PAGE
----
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In A Small Corner Of YouTube, A Web Star Is Born

Call it "disintermediation" or "cultural fragmentation," but American culture is sliced up in so many ways that what's popular with one group can go virtually unnoticed by another. NPR's Fractured Culture series explores how we came to live in "a culture of many cultures."

At this moment, there is one YouTube celebrity with more subscribers than anyone else. It's not Lady Gaga. It's not Justin Bieber, either.


More than 3 million fans on YouTube have signed up to receive updates and videos from Ryan Higa, a college student in Las Vegas, who was raised in Hilo, Hawaii. Higa's big appeal is a wacky brand of viral comedy that connects with Web-savvy teens.

"As long as I can remember, I've been training to become an A.S.S. — an agent of secret stuff," Higa's character, Aden, tells viewers at the start of Agents of Secret Stuff, a 35-minute action-comedy set in high school.

The straight-to-YouTube mini-feature follows the mishaps of a covert, socially maladjusted hero who must save a classmate from impending threats. The video features a who's who of YouTube stars, and it's clocked well over 8 million views in the past two months.

As the entertainment world fragments across a growing number of platforms, some of the biggest winners have been rogue, online video personalities and producers. YouTube is a central platform, and many of its best-known stars, like Higa, happen to be Asian-American. Some say it's an example of an ignored audience now getting "hyperserved."

Wong Fu Productions, a production house based in Pasadena, Calif., directed, co-wrote and co-produced Agents of Secret Stuff with Higa, and has worked with him on shorter comedy sketches in the past.


Wong Fu Productions was started by three friends — Ted Fu, Wesley Chan and Philip Wang — at the University of California, San Diego. By the time they graduated in 2006, they say their fan-base had grown too large to abandon, so they kept making Web videos and eventually linked up with others who were pushing the envelope on YouTube-oriented production.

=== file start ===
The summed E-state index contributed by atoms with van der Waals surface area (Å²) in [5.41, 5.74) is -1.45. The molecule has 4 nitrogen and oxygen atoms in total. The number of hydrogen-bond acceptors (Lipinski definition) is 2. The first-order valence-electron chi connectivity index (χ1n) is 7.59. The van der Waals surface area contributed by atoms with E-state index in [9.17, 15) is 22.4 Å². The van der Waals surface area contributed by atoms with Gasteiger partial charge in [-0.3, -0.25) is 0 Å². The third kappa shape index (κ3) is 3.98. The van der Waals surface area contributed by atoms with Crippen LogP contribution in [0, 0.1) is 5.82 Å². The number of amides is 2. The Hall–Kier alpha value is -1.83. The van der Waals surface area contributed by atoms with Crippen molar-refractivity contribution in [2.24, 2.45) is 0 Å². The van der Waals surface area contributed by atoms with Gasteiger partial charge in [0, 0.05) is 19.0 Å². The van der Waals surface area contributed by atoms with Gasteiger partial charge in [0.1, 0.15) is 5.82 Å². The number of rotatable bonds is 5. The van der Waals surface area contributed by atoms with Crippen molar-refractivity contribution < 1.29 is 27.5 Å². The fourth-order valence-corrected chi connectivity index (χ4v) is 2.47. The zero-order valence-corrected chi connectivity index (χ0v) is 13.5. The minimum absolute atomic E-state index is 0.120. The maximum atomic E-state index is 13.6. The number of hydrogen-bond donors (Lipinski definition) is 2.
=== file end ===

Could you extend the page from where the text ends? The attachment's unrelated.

"People, especially through YouTube, they're finding types of entertainment that are just from people that are just like themselves — or people that they can relate to a little bit better than some unattainable movie star or TV star," co-founder Wang says. "And so when they see people like Ryan, or they see people like us, it's someone that they feel a more personal connection to."

Today, this scene is also starting to draw talent from the entertainment establishment. Another company, Digital Artists, of Venice, Calif., reflects a new front in the war for attention. Digital Artists was created by two veterans of the Hollywood scene, Adam Shaw and William Kendall. It partnered with the makers of Agents of Secret Stuff to release a special edition of the movie for iTunes, as well as mobile apps.

For whatever reason, the studio system is not creating, in this case, Asian-American celebrities, so fans of Ryan have actually elevated him to that level through their own means.

"You know, when you start being able to regularly generate 5 to 10 million views of things that you produce — you can't ignore that," CEO Adam Shaw says of the new wave of YouTube celebs.

Stars like Higa can earn up to six-figure incomes, annually, based on ads YouTube pairs with their videos. George Strompolos used to cultivate this online video talent in his former job at YouTube, where he was a strategic partnerships development manager. Now, he's formed Strompolos Digital Media and is working with many of the same stars as a producer in Los Angeles.

"It's not all a Hollywood ecosystem anymore," Strompolos says. He adds that YouTube celebrities succeed by catering to "a number of hyperserved niches."

"For whatever reason, the studio system is not creating, in this case, Asian-American celebrities, so fans of Ryan have actually elevated him to that level through their own means," Strompolos says. "In this case, that's through YouTube and through the Internet."

If you're wondering just how this differs from old-school notions of fame, Chan, of Wong Fu Productions, can explain: "What defined a star before was if they were untouchable. If a star was so beyond belief, so larger than life, it made them a superstar, blockbuster. This day and age, it's quite the opposite. A star is someone that you can relate to. Someone you can follow on Twitter, someone, you can read their blog. ... Someone that's very everyday, and ultimately about relate-ability — I think that kind of star is kinda what's taking over now."

William Kendall, chief creative officer at Digital Artists, says this new talent can quickly expand a small niche worldwide because of the borderless nature of the Internet. "They're the future of content creation," Kendall says of the indie, digital producers, "so that's where we're placing our bets."

But even Wang, of Wong Fu Productions, will admit one downside to the newer pathways to stardom. "I think this is also a generation where everyone feels they can be famous. Everyone wants to broadcast their life and try to get attention some way or somehow," he says. "We have lost a little bit of the classy kind of stars, from the Frank Sinatra or Gene Kelly age."

But as Ol' Blue Eyes might say, in the YouTube age, it's still about doing it "My Way."

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